UPDATE: I’ve added my second prototype video shortly after I made this post.
This is the second part of my developer diary series, which I plan to update on a weekly basis. You can find part 1 here, where I go over creating the environment art. I’ve also posted a brief video displaying the collision of the level last week. I’ve since added quite a bit, which I’ll go over in detail in the next entry.
Creating a water material
Creating a material which resembles water can be a difficult thing, as there are so many properties to consider. How should the light reflect off of the surface, and how often should it do so? Does it resemble the shade of light source, and if so, to what degree? How transparent is the fluid? Does it have particles floating throughout?
Fortunately, UDK comes with quite a few materials and resources, so there isn’t always a need to reinvent the wheel. I started off by using the material M_UN_Liquid_BSP_BlueWater02_Copy which offers properties similar to what I was looking for. I wasn’t satisfied with the specular mapping though, which created a brown/tan hue – no very fitting for Bubble Man’s stage. I tried out a few colors before settling on a white/blue color, which lends itself well towards the ambiance of the level. I’m still working towards applying the right amount of reflection, but as I get there I will be sure to post more.
Doing so wasn’t too difficult, as UDK’s material editor is node based, similar to 3DS Max’s slate editor, (new to 2011+), and Maya’s Hypershade. A recent addition allows all materials to be exported through the .FBX content pipeline straight from either 3D package, and directly into UDK, while keeping all of the nodes in place. The biggest advantage to creating materials in UDK however, is the fact that they can all be rendered in real time, not only in the editor’s main viewport, but also the material editor’s viewport as well. In either modeling package you would need to rebuild the scene each time, which quickly becomes time consuming. It requires quite a bit of processing power, but in terms of time saved, it’s well worth it.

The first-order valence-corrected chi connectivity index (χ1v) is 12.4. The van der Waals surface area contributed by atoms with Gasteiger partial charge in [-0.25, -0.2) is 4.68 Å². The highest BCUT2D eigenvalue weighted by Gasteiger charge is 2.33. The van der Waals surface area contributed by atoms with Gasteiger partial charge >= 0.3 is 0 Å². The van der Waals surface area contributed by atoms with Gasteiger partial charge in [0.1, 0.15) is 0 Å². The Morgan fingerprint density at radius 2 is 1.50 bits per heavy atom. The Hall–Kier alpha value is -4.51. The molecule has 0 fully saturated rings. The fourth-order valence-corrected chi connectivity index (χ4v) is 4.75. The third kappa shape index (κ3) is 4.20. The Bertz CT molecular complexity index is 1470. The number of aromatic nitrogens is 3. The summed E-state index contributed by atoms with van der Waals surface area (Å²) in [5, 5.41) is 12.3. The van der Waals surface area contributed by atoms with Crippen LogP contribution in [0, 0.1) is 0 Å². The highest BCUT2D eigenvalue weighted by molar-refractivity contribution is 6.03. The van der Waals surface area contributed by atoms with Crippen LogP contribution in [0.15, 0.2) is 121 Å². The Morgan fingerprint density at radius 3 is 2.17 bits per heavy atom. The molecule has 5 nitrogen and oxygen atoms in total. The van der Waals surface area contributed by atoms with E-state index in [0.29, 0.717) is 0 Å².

I originally had the water in the background, beyond the pawn and the static meshes, but this made it seem as though you were looking through a Stargate or something, so it wasn’t really the look I was going for. I’ve since moved it toward the foreground, but I still find it distracting. Tweaks will be needed.
If you look at Bubble Man’s stage on the NES version, you’ll find that there is a large waterfall in the background until Rock gets beneath the water. To replicate this, I initially had a blue aquatic image applied to the background, along with a transparent water material, but wasn’t crazy about the results. I’ve since settled on using a static mesh with a waterfall material on it, which despite not being transparent, I think works well. It’s massive alongside my level but the mesh itself measures 6144x467x2048, so it works perfect in terms of what I need it to do. The fact that it is dynamic and constantly moving adds a sense of realism to the level too.
The waterfall only runs down to the point where the static meshes turn green and then Rock enters the water environment. At the point where they meet, I’ve included particle emitters to imitate the sense that water is splashing up once it meets a flat surface.
Now that we’ve got the waterfall in the background, we need some sort of aural cues to engulf the player within the level. I’ve placed it towards the center of the level (as illustrated by the orange circles), where the central circle maintains the full volume, while the extended circle represents the furthest reaching points of the node. You can see that it continues into the part of the level beneath the surface, but by creating an environment volume around that area (in an upcoming entry), I can nullify the sounds.
As you can see in the screenshot below, I can easily adjust the size of either circle, in addition to the falloff between the two.
Coming up next time:
Adjusting he collision of the pawn